The origin of new species from the existing one is called Speciation. It occurs when a group within a species migrates to a new area with different environmental conditions and develops its own unique features. Speciation has taken place over the course of evolution and may have played an important role in driving biodiversity on planet Earth.
Types of Speciation
There are four types of speciation in nature, based on the extent of their isolation from one another: Allopatric, Peripatric, Parapatric, and Sympatric. There is also a fifth type i.e. Artificial Speciation, achieved by the influence of humans.
The formation of new species due to geographic isolation is termed allopatric speciation. That means, it occurs when two groups of a species are separated by a physical barrier, such as a mountain range, a sea or a river, which makes it impossible for them to breed with one another. Hence, each species develops differently based on the demands of their environmental conditions. These differences are then passed on to future generations and a new species is born.
An example of allopatric speciation is the Galápagos finch. Different species of these birds live on different islands in the Galápagos archipelago, located in the Pacific Ocean off South America. The finches are isolated from one another by the ocean. Over millions of years, each species of finch developed a unique beak that is especially adapted to the kinds of food it eats. Some finches have large, blunt beaks, some have long, thin beaks and some of them have medium-size beaks. This is because they are isolated, thus birds don’t breed with one another and have therefore developed into new species with distinctive features.
Sympatric speciation occurs when two closely related groups of organisms inhabit the same region but cannot interbreed successfully. That means, it occurs when there are no physical barriers preventing any members of a species from mating with another, and all members are in close proximity to one another.
A possible example of sympatric speciation is the apple maggot (Rhagoletis pomonella), a parasitic insect that laid its eggs in the fruit of wild hawthorns (Crataegus). But, when domesticated apples (Malus domestica) were introduced to North America in the 19th century, a small of maggot selected apples for laying their eggs. The original hawthorn species still only lays its eggs in hawthorns. The two types of maggots are not different species yet, but eventually, they may give rise to new species.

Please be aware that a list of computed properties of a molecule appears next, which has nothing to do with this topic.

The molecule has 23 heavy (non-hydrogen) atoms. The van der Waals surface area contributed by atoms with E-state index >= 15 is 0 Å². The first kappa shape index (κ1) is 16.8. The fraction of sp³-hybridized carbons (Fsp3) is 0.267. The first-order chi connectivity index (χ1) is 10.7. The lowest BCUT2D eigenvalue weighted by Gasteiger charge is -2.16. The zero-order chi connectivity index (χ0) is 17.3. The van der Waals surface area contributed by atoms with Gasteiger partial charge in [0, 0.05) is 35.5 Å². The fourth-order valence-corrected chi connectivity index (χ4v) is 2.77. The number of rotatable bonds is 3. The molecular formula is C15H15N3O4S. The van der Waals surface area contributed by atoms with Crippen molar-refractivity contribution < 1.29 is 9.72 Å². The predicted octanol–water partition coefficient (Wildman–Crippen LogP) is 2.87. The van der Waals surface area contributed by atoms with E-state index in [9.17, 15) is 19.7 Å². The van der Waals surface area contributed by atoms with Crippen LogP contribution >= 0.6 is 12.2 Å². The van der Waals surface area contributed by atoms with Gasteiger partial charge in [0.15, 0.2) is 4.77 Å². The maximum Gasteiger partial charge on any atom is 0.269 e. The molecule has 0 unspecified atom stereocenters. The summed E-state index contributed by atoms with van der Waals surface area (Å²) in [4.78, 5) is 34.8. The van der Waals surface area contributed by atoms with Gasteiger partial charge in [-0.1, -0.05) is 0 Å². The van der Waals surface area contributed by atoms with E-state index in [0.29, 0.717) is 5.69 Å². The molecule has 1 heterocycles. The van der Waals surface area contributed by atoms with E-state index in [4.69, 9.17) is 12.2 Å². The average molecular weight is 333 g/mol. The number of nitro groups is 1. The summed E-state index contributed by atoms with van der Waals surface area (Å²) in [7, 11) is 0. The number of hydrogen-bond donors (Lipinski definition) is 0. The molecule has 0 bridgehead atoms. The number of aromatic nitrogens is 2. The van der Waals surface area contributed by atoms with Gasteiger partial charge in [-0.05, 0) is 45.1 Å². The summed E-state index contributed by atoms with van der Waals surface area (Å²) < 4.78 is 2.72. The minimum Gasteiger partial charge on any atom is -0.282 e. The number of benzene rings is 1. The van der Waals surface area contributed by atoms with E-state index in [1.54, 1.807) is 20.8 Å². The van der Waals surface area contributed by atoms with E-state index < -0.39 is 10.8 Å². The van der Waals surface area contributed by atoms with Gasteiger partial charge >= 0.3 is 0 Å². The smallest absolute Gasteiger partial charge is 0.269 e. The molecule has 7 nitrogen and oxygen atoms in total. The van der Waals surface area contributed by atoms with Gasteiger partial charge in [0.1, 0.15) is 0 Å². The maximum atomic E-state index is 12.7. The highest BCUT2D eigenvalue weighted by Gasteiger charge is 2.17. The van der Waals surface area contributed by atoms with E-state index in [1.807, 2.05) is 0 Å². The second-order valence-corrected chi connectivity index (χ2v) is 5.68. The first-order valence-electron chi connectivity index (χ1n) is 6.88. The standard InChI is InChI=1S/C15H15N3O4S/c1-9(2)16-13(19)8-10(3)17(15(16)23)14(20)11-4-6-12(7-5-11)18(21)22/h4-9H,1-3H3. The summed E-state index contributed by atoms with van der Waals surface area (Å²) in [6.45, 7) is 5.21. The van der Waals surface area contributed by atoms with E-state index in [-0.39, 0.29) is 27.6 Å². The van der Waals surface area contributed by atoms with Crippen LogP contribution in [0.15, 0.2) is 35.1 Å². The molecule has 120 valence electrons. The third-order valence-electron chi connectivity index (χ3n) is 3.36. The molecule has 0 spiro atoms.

Peripatric speciation is a form of allopatric speciation. It occurs when small groups of individuals separate from the larger group and form a new species. Physical barriers in peripatric speciation are similar to that of allopatric. However, the only difference between them is that in peripatric speciation, one group is much smaller than the other.
Within the small groups, organisms which are able to survive within the new environment may carry genes that were rare within the main population and cause a slight variation to behavior or morphology of those species. These characteristics of these organisms are then passed on to future generations of the group, making those traits more common among that group and distinguishing it from the others.
Parapatric speciation is an extremely rare case of speciation that occurs when a species is spread out over a large geographic area without any barrier between them. Although it is possible for any member of the species to mate with another member, individuals only mate with those in their own geographic region. Like allopatric and peripatric speciation, different habitats influence the development of different species in parapatric speciation. Instead of being separated by a physical barrier, the species are separated by differences in the same environment.
Artificial speciation is the creation of new species by people. This is achieved by separating populations and thereby preventing them from breeding, or by intentionally breeding individuals with desired morphological or genotypic traits, humans can create new, distinct species. Most of the modern domesticated animals and plants have undergone artificial selection.
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